Updated: Oct 2, 2019
The snoring and snorting of our short nosed pups can be endearing and definitely sets them apart from many other breeds. However, dogs that are brachiocephalic or have a short, flat face are prone to breathing issues that can challenge their health and well-being. Having some insight into this potential and making some accommodations for our Snore Babies can go a long way in helping them to lead healthy and active lives.
The reason breeds like Pugs, Bulldogs, Boston Terriers, and Frenchies make so much noise with their snouts is because of the shape of their head and the relationship to the throat. There are 3 common defects that together are known as Brachycephalic Syndrome which include: elongated soft palate, stenotic nares, and everted laryngeal saccules. A dog does not have to have all 3, but may have a component of the syndrome.
Elongated Soft Palate
The throat consists of a hard palate (aka the roof of the mouth) and going down towards the back of the throat – the soft palate. The soft palate is made up of muscle fibers and is very flexible. This helps protect the airway in the acts of swallowing and sneezing, so that things other than air do not enter the airway (most helpful). Often in flat-faced dogs, the soft palate is longer than the space available for it and basically creates a situation of too much tissue near the trachea, or airway. This tissue can bunch up and impede the airway from proper air flow. So, instead of protecting the airway during specific times, it “falls” into the space on a continual basis or with certain positions of the dog’s head and blocks off the airway. In addition to an elongated palate, the flatter and shorter the skull, the smaller the actual airway can be and then the problem is magnified.
Nares are just nostrils in the dog world and stenosis is a narrowing. Flat faced dogs tend to have very narrow openings or small nostrils in which to take air in. This causes increased pressure, as if you were trying to breathe through a straw. This smaller opening causes less air to be able to be taken in with each breath.
Everted Laryngeal Saccules
Laryngeal Saccules are small, normal masses that on each side of the larynx, or voicebox of the dog and no one is really sure as to what they are there for. In brachiocephalic dogs, these saccules will sometimes evert and get pulled into the airway, causing some obstruction. This often occurs because of the increased pressure caused when a dog with stenotic nares is trying to breathe in.
So, how do you know if your dog may have issues with any of these things? If your dog breathes noisily (especially with exercise), snores excessively, makes a wheezing sound when they breathe, are heat intolerant, spontaneously vomits, gags, or easily tires with exercise than he/she should be assessed by your vet. The symptoms can range from mild to severe and the recommended treatment will be based on that determination.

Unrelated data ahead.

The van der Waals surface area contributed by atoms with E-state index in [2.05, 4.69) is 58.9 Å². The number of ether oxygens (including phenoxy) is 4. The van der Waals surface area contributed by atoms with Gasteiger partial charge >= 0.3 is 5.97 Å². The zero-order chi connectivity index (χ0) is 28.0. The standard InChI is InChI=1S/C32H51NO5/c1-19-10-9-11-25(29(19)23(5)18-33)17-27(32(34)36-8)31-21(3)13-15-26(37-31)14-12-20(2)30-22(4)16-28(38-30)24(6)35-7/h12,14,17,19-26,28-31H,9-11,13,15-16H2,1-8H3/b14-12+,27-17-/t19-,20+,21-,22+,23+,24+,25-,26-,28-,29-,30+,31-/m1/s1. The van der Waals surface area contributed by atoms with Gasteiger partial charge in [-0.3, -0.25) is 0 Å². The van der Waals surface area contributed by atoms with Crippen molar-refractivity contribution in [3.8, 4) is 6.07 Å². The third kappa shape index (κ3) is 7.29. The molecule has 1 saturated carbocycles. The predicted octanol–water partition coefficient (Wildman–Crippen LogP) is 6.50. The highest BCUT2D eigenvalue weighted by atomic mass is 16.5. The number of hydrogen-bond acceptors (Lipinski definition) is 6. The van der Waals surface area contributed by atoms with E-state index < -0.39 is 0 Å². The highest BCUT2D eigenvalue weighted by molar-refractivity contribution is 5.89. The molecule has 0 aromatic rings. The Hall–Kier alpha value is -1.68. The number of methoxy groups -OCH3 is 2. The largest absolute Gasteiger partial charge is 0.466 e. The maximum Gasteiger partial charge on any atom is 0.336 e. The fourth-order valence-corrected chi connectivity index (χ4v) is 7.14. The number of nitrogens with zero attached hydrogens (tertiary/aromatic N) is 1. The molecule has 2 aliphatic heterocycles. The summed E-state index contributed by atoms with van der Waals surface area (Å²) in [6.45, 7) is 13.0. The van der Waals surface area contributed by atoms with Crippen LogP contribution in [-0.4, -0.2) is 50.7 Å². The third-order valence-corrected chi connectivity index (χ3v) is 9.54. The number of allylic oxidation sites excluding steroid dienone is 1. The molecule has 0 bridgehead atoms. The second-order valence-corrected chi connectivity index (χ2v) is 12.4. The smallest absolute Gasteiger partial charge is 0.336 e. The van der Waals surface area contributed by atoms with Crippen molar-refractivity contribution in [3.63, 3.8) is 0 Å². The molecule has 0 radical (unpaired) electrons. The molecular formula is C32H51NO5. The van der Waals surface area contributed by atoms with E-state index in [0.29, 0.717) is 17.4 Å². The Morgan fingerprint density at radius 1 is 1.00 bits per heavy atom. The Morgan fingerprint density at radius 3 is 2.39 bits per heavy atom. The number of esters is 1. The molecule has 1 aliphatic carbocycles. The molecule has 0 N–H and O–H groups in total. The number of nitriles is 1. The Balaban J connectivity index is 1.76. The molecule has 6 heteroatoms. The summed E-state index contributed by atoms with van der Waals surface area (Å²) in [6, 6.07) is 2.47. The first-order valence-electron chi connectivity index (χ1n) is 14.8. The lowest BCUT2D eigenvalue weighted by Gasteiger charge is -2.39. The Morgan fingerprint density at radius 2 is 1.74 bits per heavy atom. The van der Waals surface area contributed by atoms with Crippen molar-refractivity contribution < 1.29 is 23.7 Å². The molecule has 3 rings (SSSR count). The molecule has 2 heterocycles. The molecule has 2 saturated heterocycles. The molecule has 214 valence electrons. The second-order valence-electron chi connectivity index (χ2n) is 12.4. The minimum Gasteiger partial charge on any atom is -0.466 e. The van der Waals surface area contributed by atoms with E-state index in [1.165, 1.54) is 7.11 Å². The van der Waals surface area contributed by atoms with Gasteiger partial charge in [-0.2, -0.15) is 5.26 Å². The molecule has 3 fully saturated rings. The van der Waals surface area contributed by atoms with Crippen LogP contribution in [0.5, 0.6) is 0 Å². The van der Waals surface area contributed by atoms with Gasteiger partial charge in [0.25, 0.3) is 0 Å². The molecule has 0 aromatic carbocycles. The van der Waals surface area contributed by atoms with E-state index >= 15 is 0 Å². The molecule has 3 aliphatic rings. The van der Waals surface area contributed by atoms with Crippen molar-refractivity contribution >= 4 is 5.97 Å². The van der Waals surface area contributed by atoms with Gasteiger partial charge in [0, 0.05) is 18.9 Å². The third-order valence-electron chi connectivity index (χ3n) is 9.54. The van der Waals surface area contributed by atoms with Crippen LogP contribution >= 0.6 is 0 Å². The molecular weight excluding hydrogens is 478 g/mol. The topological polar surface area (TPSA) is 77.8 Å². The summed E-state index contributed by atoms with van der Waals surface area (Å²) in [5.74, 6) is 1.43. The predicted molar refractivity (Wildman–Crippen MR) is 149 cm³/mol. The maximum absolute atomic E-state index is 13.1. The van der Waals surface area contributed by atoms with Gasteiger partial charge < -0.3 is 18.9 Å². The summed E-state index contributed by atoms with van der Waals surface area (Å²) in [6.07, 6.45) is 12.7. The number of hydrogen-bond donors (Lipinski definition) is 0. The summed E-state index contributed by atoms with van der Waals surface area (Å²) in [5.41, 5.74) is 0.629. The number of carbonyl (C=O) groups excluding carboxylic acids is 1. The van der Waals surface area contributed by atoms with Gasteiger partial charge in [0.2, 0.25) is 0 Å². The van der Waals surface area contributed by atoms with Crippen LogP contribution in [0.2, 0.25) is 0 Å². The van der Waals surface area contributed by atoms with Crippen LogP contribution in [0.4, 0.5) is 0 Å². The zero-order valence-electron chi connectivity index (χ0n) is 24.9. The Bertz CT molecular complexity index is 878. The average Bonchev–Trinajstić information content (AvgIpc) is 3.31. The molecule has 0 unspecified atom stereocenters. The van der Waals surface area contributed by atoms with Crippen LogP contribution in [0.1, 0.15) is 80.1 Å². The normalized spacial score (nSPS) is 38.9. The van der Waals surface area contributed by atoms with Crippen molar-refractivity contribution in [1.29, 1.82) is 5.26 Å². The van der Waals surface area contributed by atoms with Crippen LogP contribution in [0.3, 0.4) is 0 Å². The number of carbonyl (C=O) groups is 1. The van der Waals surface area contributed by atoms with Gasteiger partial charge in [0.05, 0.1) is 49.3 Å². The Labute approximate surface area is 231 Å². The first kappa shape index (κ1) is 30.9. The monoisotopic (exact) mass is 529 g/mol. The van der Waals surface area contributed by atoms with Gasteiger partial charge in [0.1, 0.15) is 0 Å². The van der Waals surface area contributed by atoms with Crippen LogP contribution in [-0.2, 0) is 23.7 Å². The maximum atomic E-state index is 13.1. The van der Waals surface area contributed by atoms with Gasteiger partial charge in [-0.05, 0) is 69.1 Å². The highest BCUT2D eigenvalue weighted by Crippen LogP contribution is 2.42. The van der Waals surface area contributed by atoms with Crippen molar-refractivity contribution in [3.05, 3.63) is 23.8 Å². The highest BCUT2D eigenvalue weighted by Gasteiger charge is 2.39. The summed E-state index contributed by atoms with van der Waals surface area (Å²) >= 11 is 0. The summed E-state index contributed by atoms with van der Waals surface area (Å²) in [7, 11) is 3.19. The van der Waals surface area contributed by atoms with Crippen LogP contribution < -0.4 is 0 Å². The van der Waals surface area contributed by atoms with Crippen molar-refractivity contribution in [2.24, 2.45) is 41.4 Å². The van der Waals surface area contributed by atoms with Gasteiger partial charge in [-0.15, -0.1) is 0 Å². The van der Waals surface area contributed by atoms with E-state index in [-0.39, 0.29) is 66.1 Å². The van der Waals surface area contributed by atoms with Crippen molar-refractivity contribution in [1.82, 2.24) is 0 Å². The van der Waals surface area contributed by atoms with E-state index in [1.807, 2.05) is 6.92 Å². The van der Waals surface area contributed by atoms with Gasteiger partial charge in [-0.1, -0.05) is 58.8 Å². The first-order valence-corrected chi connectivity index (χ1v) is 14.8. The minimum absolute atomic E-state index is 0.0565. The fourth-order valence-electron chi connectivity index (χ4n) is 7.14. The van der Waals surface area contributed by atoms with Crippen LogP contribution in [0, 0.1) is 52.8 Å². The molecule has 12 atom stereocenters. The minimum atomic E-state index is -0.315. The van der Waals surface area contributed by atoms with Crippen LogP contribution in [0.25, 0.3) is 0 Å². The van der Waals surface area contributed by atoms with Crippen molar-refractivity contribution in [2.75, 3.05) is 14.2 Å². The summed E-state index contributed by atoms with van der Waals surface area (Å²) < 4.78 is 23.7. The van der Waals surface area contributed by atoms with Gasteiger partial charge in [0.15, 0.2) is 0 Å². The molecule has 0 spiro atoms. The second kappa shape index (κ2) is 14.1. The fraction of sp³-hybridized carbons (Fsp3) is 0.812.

Treatment for the condition can range from surgery (soft palate surgery with nares trim) to managing your dog’s environment. Individual surgical information is beyond the scope of this article, however there are some things that you can do to help your dog straight away:
· Weight control-obesity significant worsens the symptoms of brachiocephalic syndrome.
Often mild to moderate symptoms can be successfully managed by keeping your dog at a healthy weight.
· Temperature-avoiding activity during high temperature or humidity times of the day (which can be difficult for those of us in the South) is important because dogs regulate their body temperature with panting. Flat-faced dogs cannot regulate as well as their longer nosed cousins and therefore are prone to over-heating and heat exhaustion. This can put an excessive strain on the heart as well. Taking your pup out early in the morning or late in the day can be a great help to them. Also, cooling them down with wetting their heads can also do the trick.
· Managing exercise-all dogs need exercise and should engage in active, play activities daily. However, it is important that you identify time frames that are appropriate for your dog, so that they have periods to rest in cooler, air-conditioned temperatures as they manage their breathing.
· Always use a harness-never walk your dog by his/her collar, as this can place undue stress over the soft tissue of the neck and irritate the tissues. This irritation can cause swelling in the area and further restrict the airway.
· Elevated food bowls-although there is some controversy with these, elevated bowls can help flat-nosed dogs eat more comfortably, as they do not have to bend their head down as far when eating. This can also help with improving digestion and decreasing gagging. You can speak to your vet if he/she feels an elevated bowl can be helpful for your dog’s situation.
Those short little noses bring us so much joy with their cute faces and crazy noises. They certainly give them so much personality! We should love and enjoy them for their uniqueness, but also be mindful of some of the issues that may come with those fantastic little snouts.